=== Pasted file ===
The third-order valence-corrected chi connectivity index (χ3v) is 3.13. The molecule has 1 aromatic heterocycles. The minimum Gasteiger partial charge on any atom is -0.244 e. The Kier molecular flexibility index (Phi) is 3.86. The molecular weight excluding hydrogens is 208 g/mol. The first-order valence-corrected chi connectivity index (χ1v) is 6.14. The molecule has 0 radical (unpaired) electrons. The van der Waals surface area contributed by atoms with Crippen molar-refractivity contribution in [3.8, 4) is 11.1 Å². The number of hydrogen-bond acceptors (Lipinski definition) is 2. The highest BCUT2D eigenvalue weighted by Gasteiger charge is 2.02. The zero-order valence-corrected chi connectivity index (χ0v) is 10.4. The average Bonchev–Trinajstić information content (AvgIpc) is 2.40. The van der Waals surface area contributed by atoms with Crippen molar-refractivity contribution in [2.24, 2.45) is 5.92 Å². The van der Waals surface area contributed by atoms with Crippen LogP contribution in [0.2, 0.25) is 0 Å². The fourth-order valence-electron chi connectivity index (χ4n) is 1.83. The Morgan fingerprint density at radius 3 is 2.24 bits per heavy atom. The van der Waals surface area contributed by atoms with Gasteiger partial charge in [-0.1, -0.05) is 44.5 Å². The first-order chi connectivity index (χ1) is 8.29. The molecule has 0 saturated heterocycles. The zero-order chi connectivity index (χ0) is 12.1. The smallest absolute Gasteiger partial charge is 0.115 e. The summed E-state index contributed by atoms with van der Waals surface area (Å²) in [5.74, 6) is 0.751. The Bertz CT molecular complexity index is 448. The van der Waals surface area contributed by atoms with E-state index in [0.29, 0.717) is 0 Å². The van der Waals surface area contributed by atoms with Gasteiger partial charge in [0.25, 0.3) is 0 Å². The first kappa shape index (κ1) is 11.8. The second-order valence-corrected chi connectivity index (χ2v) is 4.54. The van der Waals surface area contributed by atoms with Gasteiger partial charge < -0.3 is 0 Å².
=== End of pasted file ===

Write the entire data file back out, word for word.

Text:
The third-order valence-corrected chi connectivity index (χ3v) is 3.13. The molecule has 1 aromatic heterocycles. The minimum Gasteiger partial charge on any atom is -0.244 e. The Kier molecular flexibility index (Phi) is 3.86. The molecular weight excluding hydrogens is 208 g/mol. The first-order valence-corrected chi connectivity index (χ1v) is 6.14. The molecule has 0 radical (unpaired) electrons. The van der Waals surface area contributed by atoms with Crippen molar-refractivity contribution in [3.8, 4) is 11.1 Å². The number of hydrogen-bond acceptors (Lipinski definition) is 2. The highest BCUT2D eigenvalue weighted by Gasteiger charge is 2.02. The zero-order valence-corrected chi connectivity index (χ0v) is 10.4. The average Bonchev–Trinajstić information content (AvgIpc) is 2.40. The van der Waals surface area contributed by atoms with Crippen molar-refractivity contribution in [2.24, 2.45) is 5.92 Å². The van der Waals surface area contributed by atoms with Crippen LogP contribution in [0.2, 0.25) is 0 Å². The fourth-order valence-electron chi connectivity index (χ4n) is 1.83. The Morgan fingerprint density at radius 3 is 2.24 bits per heavy atom. The van der Waals surface area contributed by atoms with Gasteiger partial charge in [-0.1, -0.05) is 44.5 Å². The first-order chi connectivity index (χ1) is 8.29. The molecule has 0 saturated heterocycles. The zero-order chi connectivity index (χ0) is 12.1. The smallest absolute Gasteiger partial charge is 0.115 e. The summed E-state index contributed by atoms with van der Waals surface area (Å²) in [5.74, 6) is 0.751. The Bertz CT molecular complexity index is 448. The van der Waals surface area contributed by atoms with E-state index in [0.29, 0.717) is 0 Å². The van der Waals surface area contributed by atoms with Gasteiger partial charge in [0.25, 0.3) is 0 Å². The first kappa shape index (κ1) is 11.8. The second-order valence-corrected chi connectivity index (χ2v) is 4.54. The van der Waals surface area contributed by atoms with Gasteiger partial charge < -0.3 is 0 Å².